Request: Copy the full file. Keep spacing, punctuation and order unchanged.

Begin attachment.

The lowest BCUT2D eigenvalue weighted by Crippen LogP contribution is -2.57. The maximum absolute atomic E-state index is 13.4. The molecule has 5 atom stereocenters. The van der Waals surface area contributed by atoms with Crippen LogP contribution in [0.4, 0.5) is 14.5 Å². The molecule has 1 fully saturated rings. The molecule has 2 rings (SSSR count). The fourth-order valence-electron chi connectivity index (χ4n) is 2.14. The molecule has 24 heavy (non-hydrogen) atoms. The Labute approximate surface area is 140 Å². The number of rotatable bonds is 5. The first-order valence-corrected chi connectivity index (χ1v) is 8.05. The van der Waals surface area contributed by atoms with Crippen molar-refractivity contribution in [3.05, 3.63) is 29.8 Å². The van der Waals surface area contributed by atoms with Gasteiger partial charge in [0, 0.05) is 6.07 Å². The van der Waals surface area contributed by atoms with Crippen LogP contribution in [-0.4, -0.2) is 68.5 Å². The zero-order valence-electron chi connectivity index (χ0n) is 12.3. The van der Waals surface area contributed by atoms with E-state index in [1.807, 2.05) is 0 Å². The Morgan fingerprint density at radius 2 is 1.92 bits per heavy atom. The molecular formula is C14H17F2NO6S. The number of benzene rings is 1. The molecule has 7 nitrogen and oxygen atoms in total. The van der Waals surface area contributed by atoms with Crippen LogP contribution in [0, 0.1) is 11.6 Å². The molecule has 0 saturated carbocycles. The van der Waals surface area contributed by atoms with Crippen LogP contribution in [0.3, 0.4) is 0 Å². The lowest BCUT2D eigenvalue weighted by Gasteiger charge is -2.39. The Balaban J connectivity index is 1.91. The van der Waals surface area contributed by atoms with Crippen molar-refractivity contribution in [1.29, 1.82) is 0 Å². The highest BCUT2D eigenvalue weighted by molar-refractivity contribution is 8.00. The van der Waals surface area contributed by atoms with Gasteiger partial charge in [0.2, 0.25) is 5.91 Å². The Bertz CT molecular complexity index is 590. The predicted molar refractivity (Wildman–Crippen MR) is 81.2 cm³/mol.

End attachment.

The lowest BCUT2D eigenvalue weighted by Crippen LogP contribution is -2.57. The maximum absolute atomic E-state index is 13.4. The molecule has 5 atom stereocenters. The van der Waals surface area contributed by atoms with Crippen LogP contribution in [0.4, 0.5) is 14.5 Å². The molecule has 1 fully saturated rings. The molecule has 2 rings (SSSR count). The fourth-order valence-electron chi connectivity index (χ4n) is 2.14. The molecule has 24 heavy (non-hydrogen) atoms. The Labute approximate surface area is 140 Å². The number of rotatable bonds is 5. The first-order valence-corrected chi connectivity index (χ1v) is 8.05. The van der Waals surface area contributed by atoms with Crippen molar-refractivity contribution in [3.05, 3.63) is 29.8 Å². The van der Waals surface area contributed by atoms with Gasteiger partial charge in [0, 0.05) is 6.07 Å². The van der Waals surface area contributed by atoms with Crippen LogP contribution in [-0.4, -0.2) is 68.5 Å². The zero-order valence-electron chi connectivity index (χ0n) is 12.3. The van der Waals surface area contributed by atoms with E-state index in [1.807, 2.05) is 0 Å². The Morgan fingerprint density at radius 2 is 1.92 bits per heavy atom. The molecular formula is C14H17F2NO6S. The number of benzene rings is 1. The molecule has 7 nitrogen and oxygen atoms in total. The van der Waals surface area contributed by atoms with Crippen LogP contribution in [0, 0.1) is 11.6 Å². The molecule has 0 saturated carbocycles. The van der Waals surface area contributed by atoms with Crippen LogP contribution in [0.3, 0.4) is 0 Å². The lowest BCUT2D eigenvalue weighted by Gasteiger charge is -2.39. The Balaban J connectivity index is 1.91. The van der Waals surface area contributed by atoms with Crippen molar-refractivity contribution in [1.29, 1.82) is 0 Å². The highest BCUT2D eigenvalue weighted by molar-refractivity contribution is 8.00. The van der Waals surface area contributed by atoms with Gasteiger partial charge in [0.2, 0.25) is 5.91 Å². The Bertz CT molecular complexity index is 590. The predicted molar refractivity (Wildman–Crippen MR) is 81.2 cm³/mol.